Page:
March 31, 2019, Bali – 20,000 plus used bamboos and Teakwood off-cuts, 100s used boxes and old T-shirts are part of ‘Hands On’! Charcoal For Children (CFC) 2019 exhibition at CushCush Gallery in Bali this coming May 31. Involving 4 architects and designers, 25 local volunteers and 110 children of Bali, Hands-On! exhibition is the culmination of Charcoal For Children 2019, a community-based creative program for children jointly presented by LagiLagi and CushCush Gallery.
Is there a particular incident during your childhood that steer you in this artistic journey?
(Nadirah Dali) When I was little, my dad used to take me for long evening drives around our neighbourhood. I would often drift away imagining what some of these homes would look like inside. As I got older, I had a habit of re-imagining and re-decorating spaces in my head, as I watched my favourite tv programmes and movies. From then on, I aspired and worked towards living my dream of being an interior designer.
(Kenneth Fong) In our school days, there is a game called “kepung titik”. Basically, we would use two different coloured pen to dot and line our math’s exercise book until we form a continuous line to frame (or “kepung”) our opponent’s dots. As a result of the game, our exercise book are always filled with various amoebic pattern design. In our installation, we come to acknowledge how this simple reminiscence helps us recognize the basic design elements that we already witness from our childhood.
(Janice Kan) I was always making things during my childhood days, my parents particularly my mum used to make me play Lasy blocks (something similar to Lego) and tons of puzzle pieces instead of dolls and Barbie houses even though i cried begging for one.
(Juan Araque) My mom is an artist so the “artistic journey” was part of my childhood as she combined her studies in the university as an artist at the same time she was raising me. I have sparks of moments of me being with her in Uni and being in one of the rooms surrounded by clay sculptures or walking through the corridors of the university and seen people holding papers drawings etc. As a kid I spent tons of afternoons drawing and painting with her. Since then until today home was always full of drawings, art books and art works and brushes, tons of brushes.
Thank you for being part of ‘CHARCOAL FOR CHILDREN’. It is wonderful to see children and working artists interacting together. Why do you participate and support this program?
Part of DesignStream’s philosophy is to constantly promote spatial interaction and ‘dialogue’. CHARCOAL FOR CHILDREN 2019: HANDS-ON! is a special experiential workshop with the children of Bali. It is vital to create and cultivate awareness, teaching our future leaders to respect and preserve their surrounding habitat and environment around them. This also gives them the opportunity to share their creativity with others alike; inspiring all around them, including us at DesignStream.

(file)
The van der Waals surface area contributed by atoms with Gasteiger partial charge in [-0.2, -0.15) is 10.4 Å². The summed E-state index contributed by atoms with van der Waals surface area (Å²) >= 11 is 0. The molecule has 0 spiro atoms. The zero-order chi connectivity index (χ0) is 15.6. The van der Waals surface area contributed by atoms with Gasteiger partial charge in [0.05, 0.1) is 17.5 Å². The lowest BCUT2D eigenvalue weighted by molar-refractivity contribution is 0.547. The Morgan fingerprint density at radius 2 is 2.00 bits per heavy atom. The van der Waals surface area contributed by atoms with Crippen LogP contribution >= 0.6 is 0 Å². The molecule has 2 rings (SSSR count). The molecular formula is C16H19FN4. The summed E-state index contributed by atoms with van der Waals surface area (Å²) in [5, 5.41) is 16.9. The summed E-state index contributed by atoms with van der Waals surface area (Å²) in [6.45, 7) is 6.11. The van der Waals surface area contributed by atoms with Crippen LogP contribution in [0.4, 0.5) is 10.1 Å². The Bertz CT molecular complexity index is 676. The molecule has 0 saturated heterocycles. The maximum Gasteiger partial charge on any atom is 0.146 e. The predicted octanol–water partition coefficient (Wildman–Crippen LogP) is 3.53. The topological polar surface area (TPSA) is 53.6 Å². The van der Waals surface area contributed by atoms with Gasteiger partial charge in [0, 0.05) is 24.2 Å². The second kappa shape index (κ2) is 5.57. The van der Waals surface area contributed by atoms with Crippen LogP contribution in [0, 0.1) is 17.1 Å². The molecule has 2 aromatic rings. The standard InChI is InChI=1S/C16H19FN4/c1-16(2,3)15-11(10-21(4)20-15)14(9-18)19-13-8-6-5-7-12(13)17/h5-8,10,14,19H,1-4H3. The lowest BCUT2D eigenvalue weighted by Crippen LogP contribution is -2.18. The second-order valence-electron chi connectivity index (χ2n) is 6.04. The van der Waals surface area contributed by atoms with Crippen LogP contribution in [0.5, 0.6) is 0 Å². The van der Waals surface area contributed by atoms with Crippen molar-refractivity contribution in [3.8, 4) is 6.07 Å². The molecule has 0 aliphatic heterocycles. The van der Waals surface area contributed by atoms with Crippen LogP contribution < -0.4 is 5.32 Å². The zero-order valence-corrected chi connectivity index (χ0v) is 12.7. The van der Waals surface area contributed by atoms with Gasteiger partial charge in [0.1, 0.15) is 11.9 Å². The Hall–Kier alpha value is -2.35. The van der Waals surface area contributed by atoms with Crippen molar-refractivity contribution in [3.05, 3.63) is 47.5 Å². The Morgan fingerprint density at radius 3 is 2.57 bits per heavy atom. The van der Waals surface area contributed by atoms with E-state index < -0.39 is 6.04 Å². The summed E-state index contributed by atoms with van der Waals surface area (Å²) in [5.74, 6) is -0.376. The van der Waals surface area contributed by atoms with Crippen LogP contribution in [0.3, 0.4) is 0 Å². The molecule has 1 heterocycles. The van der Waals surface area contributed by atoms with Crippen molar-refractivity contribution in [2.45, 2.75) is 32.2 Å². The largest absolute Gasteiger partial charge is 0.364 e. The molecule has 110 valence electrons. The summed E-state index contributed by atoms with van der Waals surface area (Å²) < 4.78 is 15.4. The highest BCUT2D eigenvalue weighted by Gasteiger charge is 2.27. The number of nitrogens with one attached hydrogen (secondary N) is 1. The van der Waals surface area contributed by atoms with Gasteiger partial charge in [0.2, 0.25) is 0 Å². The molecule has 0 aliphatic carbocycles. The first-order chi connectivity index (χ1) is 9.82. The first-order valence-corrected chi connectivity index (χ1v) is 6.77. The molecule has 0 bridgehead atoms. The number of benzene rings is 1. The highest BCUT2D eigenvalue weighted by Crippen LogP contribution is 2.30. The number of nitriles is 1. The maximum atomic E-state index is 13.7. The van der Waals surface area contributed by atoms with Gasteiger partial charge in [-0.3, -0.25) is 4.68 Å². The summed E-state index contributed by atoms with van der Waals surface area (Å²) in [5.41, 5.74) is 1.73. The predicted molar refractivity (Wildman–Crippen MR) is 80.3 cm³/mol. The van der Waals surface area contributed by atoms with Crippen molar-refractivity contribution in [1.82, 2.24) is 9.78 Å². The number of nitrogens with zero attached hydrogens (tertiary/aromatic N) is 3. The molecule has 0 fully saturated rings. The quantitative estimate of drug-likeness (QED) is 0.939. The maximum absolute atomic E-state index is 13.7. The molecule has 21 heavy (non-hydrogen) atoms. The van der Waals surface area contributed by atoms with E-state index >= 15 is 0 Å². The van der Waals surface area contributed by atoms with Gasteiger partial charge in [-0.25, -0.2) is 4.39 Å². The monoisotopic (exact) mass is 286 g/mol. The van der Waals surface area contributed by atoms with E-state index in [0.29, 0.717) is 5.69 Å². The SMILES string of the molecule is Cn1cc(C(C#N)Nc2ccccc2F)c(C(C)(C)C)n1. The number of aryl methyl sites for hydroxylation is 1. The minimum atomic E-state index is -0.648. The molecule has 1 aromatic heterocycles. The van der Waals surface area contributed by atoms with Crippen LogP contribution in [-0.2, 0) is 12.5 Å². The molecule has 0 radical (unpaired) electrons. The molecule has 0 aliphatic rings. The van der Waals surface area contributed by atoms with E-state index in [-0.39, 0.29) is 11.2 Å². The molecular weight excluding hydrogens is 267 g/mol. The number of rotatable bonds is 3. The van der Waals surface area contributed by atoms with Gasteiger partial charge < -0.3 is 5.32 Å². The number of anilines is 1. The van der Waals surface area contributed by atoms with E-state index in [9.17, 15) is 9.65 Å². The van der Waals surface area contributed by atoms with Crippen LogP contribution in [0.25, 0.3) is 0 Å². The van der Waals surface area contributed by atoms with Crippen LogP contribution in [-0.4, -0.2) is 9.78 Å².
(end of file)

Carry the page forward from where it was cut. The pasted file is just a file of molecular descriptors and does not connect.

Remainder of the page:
What’s the idea behind your session?
The Children of Bali were tasked to sketch their dream homes or towers with charcoal. They then proceeded to let their imaginations go wild. They were given the opportunity to build their designs with recycled kayu jati. This tactile experience brought back the joy of exploration with their hands. The contentment of building something with your hands is second to none. We wanted to remind the Children of Bali to constantly seek this sense of gratification in all they do. It’s what drives our passion to design.
What do you observe during the session?
It was a very interesting weekend for us and the Children of Bali, to see all of them experimenting, playing, building and exploring with new shapes, forms and structures. We did not want to interrupt their flow of thought and creative processes. Only stepping in to lend a hand, giving support to their designs.
To our surprise, some individuals started to collaborate together, enhancing and super-sizing their designs. On their own, they realized that by working as a team, they would be able to create a better structure and design, collaboratively.
What is the title of your collaborative artwork? And what it is about?
We named our installation “Titik-Titik”. This installation resembles the most basic form of spatial design – dots, lines, shape, volumes and patterns. We maintained our approach with the most basic form of the initial “Jati” as the base of our installation where it strings a plane of patterns with the “connectors” that holds the structures together. In this installation, the patterns duplicates into a screen that resembles the traditional pattern of Bali heritage.